Fair warning: we three are Geeks. Serious Geeks. So this day out might not appeal to everyone. Teehee. We thoroughly enjoyed it.
We braved the snow this weekend for a day out in London, suggested at the last minute by the Husband. Stowmarket was having rail upgrade works, so we drove to Ipswich to catch the train from there. Because the tickets weren't as expensive as we had anticipated (but were still eye-watering), due to some jiggery-pokery with two sets of singles between Ipswich and Manningtree, and an offer running on tickets from Manningtree that included a day travelcard (yes!), we upgraded to first class. No, we didn't win the lottery. Husband was reading the railway mags, the Boy is reading It's Not Rocket Science, while I'm plodding through The Magicians.
::Capsule-review & mini-rant starts::
It started strong and has faded somewhat. I'm nearly done, so I'll finish it, but unless something very exciting happens I'm not going to either recommend it or read any more Lev Grosmann. I was vaguely irritated from the beginning with the main character's obsession with "Fillory," an extremely thinly-veiled Narnia. As far as I'm concerned, get the rights and refer to actual Narnia, or don't bother. Or make Fillory different enough that I don't keep picturing scenes that C.S. Lewis (who is a better writer, thankyouverymuch) created so brilliantly. Ah. I'm not the only one.
::Capsule-review & mini-rant ends::
Anyway. We visited an extremely crowded British Museum, where John and the Horus appeared to be having a fascinating discussion. I think there was nobody else paying any attention to the Horus because he decides who gets to see him and who doesn't. We're some of the lucky few, obviously.
Then, thanks to TripAdvisor, we hit Joy King Lau, for dim sum. The steamed pork buns were the best I've ever had. (Sorry, Nom Wah, you're a close second.) We made a suitable mess on the table.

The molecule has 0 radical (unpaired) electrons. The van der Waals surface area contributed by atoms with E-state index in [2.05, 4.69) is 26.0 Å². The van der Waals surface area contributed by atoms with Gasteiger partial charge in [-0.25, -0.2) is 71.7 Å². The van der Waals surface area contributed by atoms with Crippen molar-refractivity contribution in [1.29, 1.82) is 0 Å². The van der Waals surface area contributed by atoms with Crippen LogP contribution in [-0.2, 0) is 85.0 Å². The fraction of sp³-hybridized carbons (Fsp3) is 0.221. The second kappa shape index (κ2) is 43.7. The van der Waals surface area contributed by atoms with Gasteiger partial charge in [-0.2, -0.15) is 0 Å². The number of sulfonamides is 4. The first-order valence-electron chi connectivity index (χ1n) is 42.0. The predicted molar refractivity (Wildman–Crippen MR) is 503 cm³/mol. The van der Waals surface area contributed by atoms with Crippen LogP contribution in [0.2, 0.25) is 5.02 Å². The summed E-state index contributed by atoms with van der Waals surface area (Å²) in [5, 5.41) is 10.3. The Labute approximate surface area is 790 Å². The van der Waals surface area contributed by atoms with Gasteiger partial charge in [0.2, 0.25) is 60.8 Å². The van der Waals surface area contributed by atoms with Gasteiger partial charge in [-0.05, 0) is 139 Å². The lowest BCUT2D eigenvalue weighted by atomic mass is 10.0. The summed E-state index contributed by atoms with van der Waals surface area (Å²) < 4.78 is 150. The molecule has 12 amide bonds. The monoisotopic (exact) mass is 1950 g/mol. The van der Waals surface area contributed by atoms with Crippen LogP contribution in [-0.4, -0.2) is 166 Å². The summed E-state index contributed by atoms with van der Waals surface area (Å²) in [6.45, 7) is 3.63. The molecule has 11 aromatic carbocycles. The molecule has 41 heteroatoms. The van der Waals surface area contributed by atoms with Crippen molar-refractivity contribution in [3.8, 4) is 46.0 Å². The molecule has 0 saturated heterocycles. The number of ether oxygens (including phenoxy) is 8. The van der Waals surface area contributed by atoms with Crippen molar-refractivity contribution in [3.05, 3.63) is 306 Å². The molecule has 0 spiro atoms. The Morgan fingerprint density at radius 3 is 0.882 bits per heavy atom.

We walked up to Oxford Street, where we stopped at the local Games Workshop, Muji, and Cloth House to admire the fabric.
We then hopped back on the tube to head down to Waterloo, where we went to Ian Allan, a specialist railway and transport book and model shop.
Added to the list of oh-my-gosh-there's-a-market-for-that? These cab-ride DVDs of railway journeys across the UK.
I even found the one for my commute. However, I felt no need to buy it, since I ride the damn train all the time. Who buys these? Do they make some popcorn, grab some beers, and plop down on the couch with their friends? Do they secretly watch them when nobody else is home? Do you buy ones for routes you know? Routes you don't? Routes you wish you knew? Do you buy them for trainless friends?
Please, feel free to explain (or guess) in the comments. Also, there were several browsers full of these. Different brands filming the same routes, different routes, and a whole section of the same general idea, but for busses and bus routes instead. I understand not.
Then, since we were relatively close by, we went to the Tate Modern to make fun of the "art." Ok, so maybe we're uncultured philistines (see above non-comprehension of filmed railway journeys). Or something. It was truly, truly, crap.
This was the least-crap of all the crap. At least whoever the artist was had some skill with his or her jigsaw, and the planks made nice shadows.
At this point, we were tired, cold, and hungry. We trooped across the Millennium bridge, hopped on the Central Line at St Paul's, and subsided in front of warm, savoury bowls of Pho. Back on the train, through some snow on the A14, and into bed by 10.
Phew. An excellent day out was had by all.